Skin to skin contact promotes happiness.
Studies have shown that babies who remain in close proximity of their mothers cry less than babies who do not. Not only is this contact great for the baby, but it also helps to stave off post-partum depression in mothers as well.
Any contact provides benefits to the baby.
To provide what is termed kangaroo care, hold the infant with his bare chest against your own bare chest for at least an hour. Use a diaper and a light blanket over the baby’s back for comfort if you wish. The full hour provides the baby with the proper hormone cycles.
However, as a busy mother of the second child, I’d still argue that any skin to skin contact will benefit both you and the baby. I only suggest that, not to argue with the World Health Organization or any medical officials, but simply to encourage you not to read the clock and to just enjoy snuggling your baby. If your first child interrupts you 58 minutes into your contact session, all is not lost. Babies don’t care about clocks anyway.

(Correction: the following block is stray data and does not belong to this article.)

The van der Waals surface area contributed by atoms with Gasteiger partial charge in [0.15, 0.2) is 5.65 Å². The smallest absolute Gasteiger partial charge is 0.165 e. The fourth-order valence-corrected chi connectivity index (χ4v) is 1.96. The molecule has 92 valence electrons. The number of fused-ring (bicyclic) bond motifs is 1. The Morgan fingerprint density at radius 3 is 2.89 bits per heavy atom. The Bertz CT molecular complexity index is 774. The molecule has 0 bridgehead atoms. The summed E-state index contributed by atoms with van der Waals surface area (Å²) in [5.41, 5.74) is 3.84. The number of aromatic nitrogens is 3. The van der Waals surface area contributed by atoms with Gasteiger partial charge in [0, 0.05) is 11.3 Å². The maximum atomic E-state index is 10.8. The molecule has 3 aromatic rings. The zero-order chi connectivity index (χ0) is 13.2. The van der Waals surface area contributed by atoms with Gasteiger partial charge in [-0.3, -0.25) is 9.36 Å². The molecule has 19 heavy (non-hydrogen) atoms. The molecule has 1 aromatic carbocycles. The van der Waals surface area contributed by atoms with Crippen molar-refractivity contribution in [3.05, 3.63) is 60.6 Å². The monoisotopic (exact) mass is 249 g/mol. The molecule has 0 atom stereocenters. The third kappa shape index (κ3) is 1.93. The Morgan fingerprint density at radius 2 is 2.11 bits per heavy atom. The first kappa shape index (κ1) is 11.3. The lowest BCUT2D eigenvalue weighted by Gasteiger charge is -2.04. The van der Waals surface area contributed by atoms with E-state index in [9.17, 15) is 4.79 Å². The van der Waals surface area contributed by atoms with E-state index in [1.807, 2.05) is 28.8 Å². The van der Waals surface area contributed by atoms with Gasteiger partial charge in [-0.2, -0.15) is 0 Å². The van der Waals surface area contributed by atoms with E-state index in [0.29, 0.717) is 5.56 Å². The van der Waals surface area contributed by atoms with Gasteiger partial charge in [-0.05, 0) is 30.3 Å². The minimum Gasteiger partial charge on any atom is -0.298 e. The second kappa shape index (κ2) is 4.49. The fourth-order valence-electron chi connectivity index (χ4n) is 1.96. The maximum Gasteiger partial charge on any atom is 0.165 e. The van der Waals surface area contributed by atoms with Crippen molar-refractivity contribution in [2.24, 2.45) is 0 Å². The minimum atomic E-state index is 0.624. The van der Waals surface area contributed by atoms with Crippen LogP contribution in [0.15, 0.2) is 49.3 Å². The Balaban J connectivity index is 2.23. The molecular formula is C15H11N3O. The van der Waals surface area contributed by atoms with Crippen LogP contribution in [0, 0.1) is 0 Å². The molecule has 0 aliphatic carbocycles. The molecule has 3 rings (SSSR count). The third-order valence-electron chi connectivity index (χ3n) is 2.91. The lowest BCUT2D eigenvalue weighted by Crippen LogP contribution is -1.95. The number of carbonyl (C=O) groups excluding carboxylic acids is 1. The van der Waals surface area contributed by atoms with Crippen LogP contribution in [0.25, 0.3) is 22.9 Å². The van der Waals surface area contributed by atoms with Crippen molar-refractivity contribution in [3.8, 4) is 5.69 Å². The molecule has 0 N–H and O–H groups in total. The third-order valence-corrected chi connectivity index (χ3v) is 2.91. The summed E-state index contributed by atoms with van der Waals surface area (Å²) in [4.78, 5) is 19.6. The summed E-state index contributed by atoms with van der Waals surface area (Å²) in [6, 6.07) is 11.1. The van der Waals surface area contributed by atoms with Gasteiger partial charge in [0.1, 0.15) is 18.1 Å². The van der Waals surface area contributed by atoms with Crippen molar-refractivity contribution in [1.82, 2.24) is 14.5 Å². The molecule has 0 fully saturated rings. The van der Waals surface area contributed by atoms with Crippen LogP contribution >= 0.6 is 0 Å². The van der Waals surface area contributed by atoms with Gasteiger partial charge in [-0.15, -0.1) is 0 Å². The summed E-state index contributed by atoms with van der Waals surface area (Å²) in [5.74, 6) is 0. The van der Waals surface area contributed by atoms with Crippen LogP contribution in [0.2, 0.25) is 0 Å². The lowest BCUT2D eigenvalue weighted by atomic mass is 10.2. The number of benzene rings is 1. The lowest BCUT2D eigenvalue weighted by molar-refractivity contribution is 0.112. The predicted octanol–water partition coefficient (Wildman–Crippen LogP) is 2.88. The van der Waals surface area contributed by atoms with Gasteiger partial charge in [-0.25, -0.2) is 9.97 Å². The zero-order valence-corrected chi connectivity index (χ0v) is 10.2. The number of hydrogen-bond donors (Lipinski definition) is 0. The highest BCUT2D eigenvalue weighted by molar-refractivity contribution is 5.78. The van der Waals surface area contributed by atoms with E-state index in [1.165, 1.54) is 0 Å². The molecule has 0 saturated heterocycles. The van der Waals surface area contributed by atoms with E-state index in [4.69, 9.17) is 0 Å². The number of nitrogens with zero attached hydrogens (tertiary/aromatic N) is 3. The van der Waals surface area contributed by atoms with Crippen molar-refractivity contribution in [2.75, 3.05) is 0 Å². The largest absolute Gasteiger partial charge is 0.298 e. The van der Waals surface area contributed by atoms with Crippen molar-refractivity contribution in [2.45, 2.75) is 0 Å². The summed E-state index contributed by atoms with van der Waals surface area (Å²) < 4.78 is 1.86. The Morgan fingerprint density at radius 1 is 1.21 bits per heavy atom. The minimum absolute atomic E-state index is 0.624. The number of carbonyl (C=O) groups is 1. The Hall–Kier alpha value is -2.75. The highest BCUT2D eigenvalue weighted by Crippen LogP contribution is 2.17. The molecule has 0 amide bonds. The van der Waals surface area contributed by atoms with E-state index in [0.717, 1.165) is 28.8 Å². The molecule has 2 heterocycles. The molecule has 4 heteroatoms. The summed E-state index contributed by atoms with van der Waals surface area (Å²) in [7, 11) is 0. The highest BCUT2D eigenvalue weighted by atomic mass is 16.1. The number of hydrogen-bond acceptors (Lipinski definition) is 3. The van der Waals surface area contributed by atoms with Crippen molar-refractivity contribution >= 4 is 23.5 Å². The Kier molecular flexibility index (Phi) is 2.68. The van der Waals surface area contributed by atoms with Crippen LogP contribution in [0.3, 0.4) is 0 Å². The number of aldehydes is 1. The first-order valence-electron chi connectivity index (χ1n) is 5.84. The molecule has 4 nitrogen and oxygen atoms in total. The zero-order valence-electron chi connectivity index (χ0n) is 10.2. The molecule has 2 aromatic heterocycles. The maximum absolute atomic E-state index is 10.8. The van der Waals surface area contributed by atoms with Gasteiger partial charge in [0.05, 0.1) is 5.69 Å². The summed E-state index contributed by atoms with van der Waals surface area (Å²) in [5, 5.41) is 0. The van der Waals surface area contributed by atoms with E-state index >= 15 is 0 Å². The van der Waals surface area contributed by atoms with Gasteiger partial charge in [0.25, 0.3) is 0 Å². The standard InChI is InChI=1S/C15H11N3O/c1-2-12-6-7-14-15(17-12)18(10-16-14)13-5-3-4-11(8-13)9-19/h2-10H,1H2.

Skin to skin contact can occur any time, almost anywhere.
One day, a few months after my first son was born, I emailed Sheila, an adult friend, and said, “I still hate giving the baby a bath. I don’t have enough hands, and I can’t relax and make him relax.” Her answer? “Just take him in the tub with you.”
Um, really? But I tried bathing him by sitting in the tub in just my underwear, and it worked. I could support the baby with my body, leaving my hands free to clean him up, which was automatically more relaxing for me. But I was even more surprised to realize how much the baby preferred this method of bathing. He would lean against my stomach and enjoy himself.
So skin to skin contact can occur during times other than breastfeeding, though the official kangaroo care position is still chest to chest for a full hour.
Skin to skin contact leads to better sleep.